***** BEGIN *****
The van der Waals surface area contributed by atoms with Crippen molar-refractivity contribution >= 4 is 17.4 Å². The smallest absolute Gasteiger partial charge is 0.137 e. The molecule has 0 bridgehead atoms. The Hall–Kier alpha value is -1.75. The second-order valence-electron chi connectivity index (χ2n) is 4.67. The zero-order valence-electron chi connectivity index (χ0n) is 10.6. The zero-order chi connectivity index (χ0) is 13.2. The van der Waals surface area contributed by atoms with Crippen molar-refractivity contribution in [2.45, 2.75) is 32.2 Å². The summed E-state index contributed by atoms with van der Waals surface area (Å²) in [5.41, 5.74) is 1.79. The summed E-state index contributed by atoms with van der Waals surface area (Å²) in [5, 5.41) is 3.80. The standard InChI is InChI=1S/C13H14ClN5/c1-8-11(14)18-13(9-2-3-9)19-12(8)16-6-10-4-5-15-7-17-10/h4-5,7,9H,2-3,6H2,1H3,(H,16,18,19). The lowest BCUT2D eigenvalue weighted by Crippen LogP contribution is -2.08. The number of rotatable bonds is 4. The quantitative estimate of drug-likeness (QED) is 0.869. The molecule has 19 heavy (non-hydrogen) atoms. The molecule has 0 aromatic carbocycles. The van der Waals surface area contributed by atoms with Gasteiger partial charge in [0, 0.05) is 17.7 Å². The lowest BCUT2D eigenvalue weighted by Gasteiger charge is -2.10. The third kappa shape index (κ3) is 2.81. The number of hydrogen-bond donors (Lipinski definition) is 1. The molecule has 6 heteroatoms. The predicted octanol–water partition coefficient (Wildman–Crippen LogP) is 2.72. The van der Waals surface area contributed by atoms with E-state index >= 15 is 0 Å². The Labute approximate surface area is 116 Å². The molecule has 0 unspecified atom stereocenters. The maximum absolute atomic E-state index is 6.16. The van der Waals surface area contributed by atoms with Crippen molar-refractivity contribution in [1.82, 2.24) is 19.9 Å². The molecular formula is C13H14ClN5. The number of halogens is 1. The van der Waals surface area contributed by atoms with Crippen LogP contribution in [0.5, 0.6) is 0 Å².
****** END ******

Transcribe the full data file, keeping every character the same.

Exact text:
The van der Waals surface area contributed by atoms with Crippen molar-refractivity contribution >= 4 is 17.4 Å². The smallest absolute Gasteiger partial charge is 0.137 e. The molecule has 0 bridgehead atoms. The Hall–Kier alpha value is -1.75. The second-order valence-electron chi connectivity index (χ2n) is 4.67. The zero-order valence-electron chi connectivity index (χ0n) is 10.6. The zero-order chi connectivity index (χ0) is 13.2. The van der Waals surface area contributed by atoms with Crippen molar-refractivity contribution in [2.45, 2.75) is 32.2 Å². The summed E-state index contributed by atoms with van der Waals surface area (Å²) in [5.41, 5.74) is 1.79. The summed E-state index contributed by atoms with van der Waals surface area (Å²) in [5, 5.41) is 3.80. The standard InChI is InChI=1S/C13H14ClN5/c1-8-11(14)18-13(9-2-3-9)19-12(8)16-6-10-4-5-15-7-17-10/h4-5,7,9H,2-3,6H2,1H3,(H,16,18,19). The lowest BCUT2D eigenvalue weighted by Crippen LogP contribution is -2.08. The number of rotatable bonds is 4. The quantitative estimate of drug-likeness (QED) is 0.869. The molecule has 19 heavy (non-hydrogen) atoms. The molecule has 0 aromatic carbocycles. The van der Waals surface area contributed by atoms with Gasteiger partial charge in [0, 0.05) is 17.7 Å². The lowest BCUT2D eigenvalue weighted by Gasteiger charge is -2.10. The third kappa shape index (κ3) is 2.81. The number of hydrogen-bond donors (Lipinski definition) is 1. The molecule has 6 heteroatoms. The predicted octanol–water partition coefficient (Wildman–Crippen LogP) is 2.72. The van der Waals surface area contributed by atoms with E-state index >= 15 is 0 Å². The Labute approximate surface area is 116 Å². The molecule has 0 unspecified atom stereocenters. The maximum absolute atomic E-state index is 6.16. The van der Waals surface area contributed by atoms with Crippen molar-refractivity contribution in [1.82, 2.24) is 19.9 Å². The molecular formula is C13H14ClN5. The number of halogens is 1. The van der Waals surface area contributed by atoms with Crippen LogP contribution in [0.5, 0.6) is 0 Å².